Testing plans are now in the making for the delivery of 200,000 doses of cholera vaccine for approximately 100,000 people --not enough to stop the cholera, but enough to show the world the vaccine works.
Haiti health officials last year had refused a donation of significant amounts of the leading cholera vaccine Dukoral, one that could have prevented a half-million cholera cases from occurring.
“Ronald Brus, chief executive of Crucell, the Dutch company that makes the leading cholera vaccine Dukoral, said he had proposed significant donations but was turned down by health officials.” (Financial Times)
Two oral cholera vaccines have been developed. Dukoral is licensed in Canada, Australia and the European Union. Orochol (Mutacol) is licensed in Canada and Australia. No vaccine is available in the United States because it has not yet been approved for use in the states.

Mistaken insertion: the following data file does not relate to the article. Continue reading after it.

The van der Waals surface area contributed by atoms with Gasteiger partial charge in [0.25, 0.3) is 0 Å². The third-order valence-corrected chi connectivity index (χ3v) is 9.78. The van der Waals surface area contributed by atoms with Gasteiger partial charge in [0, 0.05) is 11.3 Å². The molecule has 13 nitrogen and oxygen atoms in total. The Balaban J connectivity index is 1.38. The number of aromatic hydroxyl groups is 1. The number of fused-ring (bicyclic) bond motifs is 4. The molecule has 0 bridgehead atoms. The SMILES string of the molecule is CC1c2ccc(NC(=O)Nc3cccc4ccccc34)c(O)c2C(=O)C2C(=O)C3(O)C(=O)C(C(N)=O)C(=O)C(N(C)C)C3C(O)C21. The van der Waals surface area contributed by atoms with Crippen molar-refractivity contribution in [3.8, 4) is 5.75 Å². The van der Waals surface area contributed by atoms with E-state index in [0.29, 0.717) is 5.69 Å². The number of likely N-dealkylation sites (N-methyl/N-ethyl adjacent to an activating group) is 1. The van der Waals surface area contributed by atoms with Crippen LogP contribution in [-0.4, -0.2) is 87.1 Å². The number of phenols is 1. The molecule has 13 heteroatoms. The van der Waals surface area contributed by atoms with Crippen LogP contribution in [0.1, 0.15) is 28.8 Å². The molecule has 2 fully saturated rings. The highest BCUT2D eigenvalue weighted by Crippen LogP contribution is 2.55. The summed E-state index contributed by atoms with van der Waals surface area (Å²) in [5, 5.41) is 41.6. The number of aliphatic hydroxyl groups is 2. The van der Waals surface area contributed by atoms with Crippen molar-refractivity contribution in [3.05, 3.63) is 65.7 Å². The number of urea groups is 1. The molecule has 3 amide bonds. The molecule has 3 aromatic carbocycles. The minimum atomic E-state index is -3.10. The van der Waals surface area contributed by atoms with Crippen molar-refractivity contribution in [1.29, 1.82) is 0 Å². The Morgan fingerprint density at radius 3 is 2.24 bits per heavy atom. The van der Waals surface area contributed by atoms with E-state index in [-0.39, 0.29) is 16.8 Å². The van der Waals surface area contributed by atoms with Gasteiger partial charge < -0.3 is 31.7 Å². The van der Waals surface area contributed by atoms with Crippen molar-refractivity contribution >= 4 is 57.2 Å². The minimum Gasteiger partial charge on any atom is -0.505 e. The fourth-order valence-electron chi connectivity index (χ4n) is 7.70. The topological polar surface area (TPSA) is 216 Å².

According to MD Travel, the cholera outbreak in Haiti was first reported in October of 2010, which began in the rural areas north of Port-au-Prince---spreading throughout the country. Symptoms of cholera were profuse watery diarrhea and vomiting, related to drinking contaminated drinking water brought about by poor sanitation, poverty and overcrowding.
By August of 2011, a total of 388,958 cases and 5,899 deaths had occurred. Even though the epidemic had slowed down in July of this year, it quickly rose again with the onset of the rainy season. But so far, no travel restrictions have been placed on Haiti, only warnings for food and precautions.